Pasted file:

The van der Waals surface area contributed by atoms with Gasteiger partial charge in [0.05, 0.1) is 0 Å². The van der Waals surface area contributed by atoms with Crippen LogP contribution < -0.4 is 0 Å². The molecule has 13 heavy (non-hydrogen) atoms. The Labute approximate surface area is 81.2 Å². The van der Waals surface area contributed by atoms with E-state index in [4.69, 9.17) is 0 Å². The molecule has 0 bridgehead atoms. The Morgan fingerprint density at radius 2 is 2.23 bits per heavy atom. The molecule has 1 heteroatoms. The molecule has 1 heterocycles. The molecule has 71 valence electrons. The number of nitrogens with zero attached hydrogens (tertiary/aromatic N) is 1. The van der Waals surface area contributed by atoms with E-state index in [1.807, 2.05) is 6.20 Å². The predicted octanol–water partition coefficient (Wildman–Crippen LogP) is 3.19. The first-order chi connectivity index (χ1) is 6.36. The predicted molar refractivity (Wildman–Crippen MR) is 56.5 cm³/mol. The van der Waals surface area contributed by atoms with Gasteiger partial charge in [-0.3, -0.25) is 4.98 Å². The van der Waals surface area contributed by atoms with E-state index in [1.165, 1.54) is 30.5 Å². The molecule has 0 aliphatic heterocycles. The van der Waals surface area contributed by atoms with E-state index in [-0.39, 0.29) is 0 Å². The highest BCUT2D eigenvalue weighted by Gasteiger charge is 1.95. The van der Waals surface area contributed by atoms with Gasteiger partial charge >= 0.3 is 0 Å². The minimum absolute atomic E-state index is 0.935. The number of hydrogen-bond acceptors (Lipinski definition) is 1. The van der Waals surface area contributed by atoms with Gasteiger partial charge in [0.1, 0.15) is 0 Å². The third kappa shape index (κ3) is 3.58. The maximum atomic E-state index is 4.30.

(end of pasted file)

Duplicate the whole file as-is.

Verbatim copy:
The van der Waals surface area contributed by atoms with Gasteiger partial charge in [0.05, 0.1) is 0 Å². The van der Waals surface area contributed by atoms with Crippen LogP contribution < -0.4 is 0 Å². The molecule has 13 heavy (non-hydrogen) atoms. The Labute approximate surface area is 81.2 Å². The van der Waals surface area contributed by atoms with E-state index in [4.69, 9.17) is 0 Å². The molecule has 0 bridgehead atoms. The Morgan fingerprint density at radius 2 is 2.23 bits per heavy atom. The molecule has 1 heteroatoms. The molecule has 1 heterocycles. The molecule has 71 valence electrons. The number of nitrogens with zero attached hydrogens (tertiary/aromatic N) is 1. The van der Waals surface area contributed by atoms with E-state index in [1.807, 2.05) is 6.20 Å². The predicted octanol–water partition coefficient (Wildman–Crippen LogP) is 3.19. The first-order chi connectivity index (χ1) is 6.36. The predicted molar refractivity (Wildman–Crippen MR) is 56.5 cm³/mol. The van der Waals surface area contributed by atoms with Gasteiger partial charge in [-0.3, -0.25) is 4.98 Å². The van der Waals surface area contributed by atoms with E-state index in [1.165, 1.54) is 30.5 Å². The molecule has 0 aliphatic heterocycles. The van der Waals surface area contributed by atoms with E-state index in [-0.39, 0.29) is 0 Å². The highest BCUT2D eigenvalue weighted by Gasteiger charge is 1.95. The van der Waals surface area contributed by atoms with Gasteiger partial charge >= 0.3 is 0 Å². The minimum absolute atomic E-state index is 0.935. The number of hydrogen-bond acceptors (Lipinski definition) is 1. The van der Waals surface area contributed by atoms with Gasteiger partial charge in [0.1, 0.15) is 0 Å². The third kappa shape index (κ3) is 3.58. The maximum atomic E-state index is 4.30.